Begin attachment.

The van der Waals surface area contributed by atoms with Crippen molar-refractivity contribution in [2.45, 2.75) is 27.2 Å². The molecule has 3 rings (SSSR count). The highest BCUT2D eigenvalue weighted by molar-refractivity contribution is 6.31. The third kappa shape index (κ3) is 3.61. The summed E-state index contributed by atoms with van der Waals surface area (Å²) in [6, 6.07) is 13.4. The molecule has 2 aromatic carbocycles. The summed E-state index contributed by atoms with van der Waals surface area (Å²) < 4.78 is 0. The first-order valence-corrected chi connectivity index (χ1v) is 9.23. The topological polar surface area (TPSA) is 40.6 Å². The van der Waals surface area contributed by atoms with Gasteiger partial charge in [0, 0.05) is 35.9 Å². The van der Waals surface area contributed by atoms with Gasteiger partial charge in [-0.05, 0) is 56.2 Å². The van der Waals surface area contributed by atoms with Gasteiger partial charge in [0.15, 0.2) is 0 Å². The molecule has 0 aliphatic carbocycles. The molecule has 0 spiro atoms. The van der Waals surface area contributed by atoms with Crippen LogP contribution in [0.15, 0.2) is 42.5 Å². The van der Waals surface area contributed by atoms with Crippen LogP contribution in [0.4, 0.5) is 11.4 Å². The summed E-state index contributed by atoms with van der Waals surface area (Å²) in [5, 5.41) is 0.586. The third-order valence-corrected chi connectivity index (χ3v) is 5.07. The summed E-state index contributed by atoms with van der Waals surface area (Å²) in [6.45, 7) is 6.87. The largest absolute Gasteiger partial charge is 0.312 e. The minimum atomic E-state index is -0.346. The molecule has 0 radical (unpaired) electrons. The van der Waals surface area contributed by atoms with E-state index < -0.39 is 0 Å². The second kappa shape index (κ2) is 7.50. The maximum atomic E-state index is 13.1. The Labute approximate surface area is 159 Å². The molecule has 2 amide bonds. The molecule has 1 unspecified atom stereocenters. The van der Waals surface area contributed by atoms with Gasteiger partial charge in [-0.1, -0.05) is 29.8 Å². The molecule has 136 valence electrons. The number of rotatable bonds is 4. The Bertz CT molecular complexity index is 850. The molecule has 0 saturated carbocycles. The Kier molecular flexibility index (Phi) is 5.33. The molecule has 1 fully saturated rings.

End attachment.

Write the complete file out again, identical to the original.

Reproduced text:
The van der Waals surface area contributed by atoms with Crippen molar-refractivity contribution in [2.45, 2.75) is 27.2 Å². The molecule has 3 rings (SSSR count). The highest BCUT2D eigenvalue weighted by molar-refractivity contribution is 6.31. The third kappa shape index (κ3) is 3.61. The summed E-state index contributed by atoms with van der Waals surface area (Å²) in [6, 6.07) is 13.4. The molecule has 2 aromatic carbocycles. The summed E-state index contributed by atoms with van der Waals surface area (Å²) < 4.78 is 0. The first-order valence-corrected chi connectivity index (χ1v) is 9.23. The topological polar surface area (TPSA) is 40.6 Å². The van der Waals surface area contributed by atoms with Gasteiger partial charge in [0, 0.05) is 35.9 Å². The van der Waals surface area contributed by atoms with Gasteiger partial charge in [-0.05, 0) is 56.2 Å². The van der Waals surface area contributed by atoms with Gasteiger partial charge in [0.15, 0.2) is 0 Å². The molecule has 0 aliphatic carbocycles. The molecule has 0 spiro atoms. The van der Waals surface area contributed by atoms with Crippen LogP contribution in [0.15, 0.2) is 42.5 Å². The van der Waals surface area contributed by atoms with Crippen LogP contribution in [0.4, 0.5) is 11.4 Å². The summed E-state index contributed by atoms with van der Waals surface area (Å²) in [5, 5.41) is 0.586. The third-order valence-corrected chi connectivity index (χ3v) is 5.07. The summed E-state index contributed by atoms with van der Waals surface area (Å²) in [6.45, 7) is 6.87. The largest absolute Gasteiger partial charge is 0.312 e. The minimum atomic E-state index is -0.346. The molecule has 0 radical (unpaired) electrons. The van der Waals surface area contributed by atoms with E-state index < -0.39 is 0 Å². The second kappa shape index (κ2) is 7.50. The maximum atomic E-state index is 13.1. The Labute approximate surface area is 159 Å². The molecule has 2 amide bonds. The molecule has 1 unspecified atom stereocenters. The van der Waals surface area contributed by atoms with Gasteiger partial charge in [-0.1, -0.05) is 29.8 Å². The molecule has 136 valence electrons. The number of rotatable bonds is 4. The Bertz CT molecular complexity index is 850. The molecule has 0 saturated carbocycles. The Kier molecular flexibility index (Phi) is 5.33. The molecule has 1 fully saturated rings.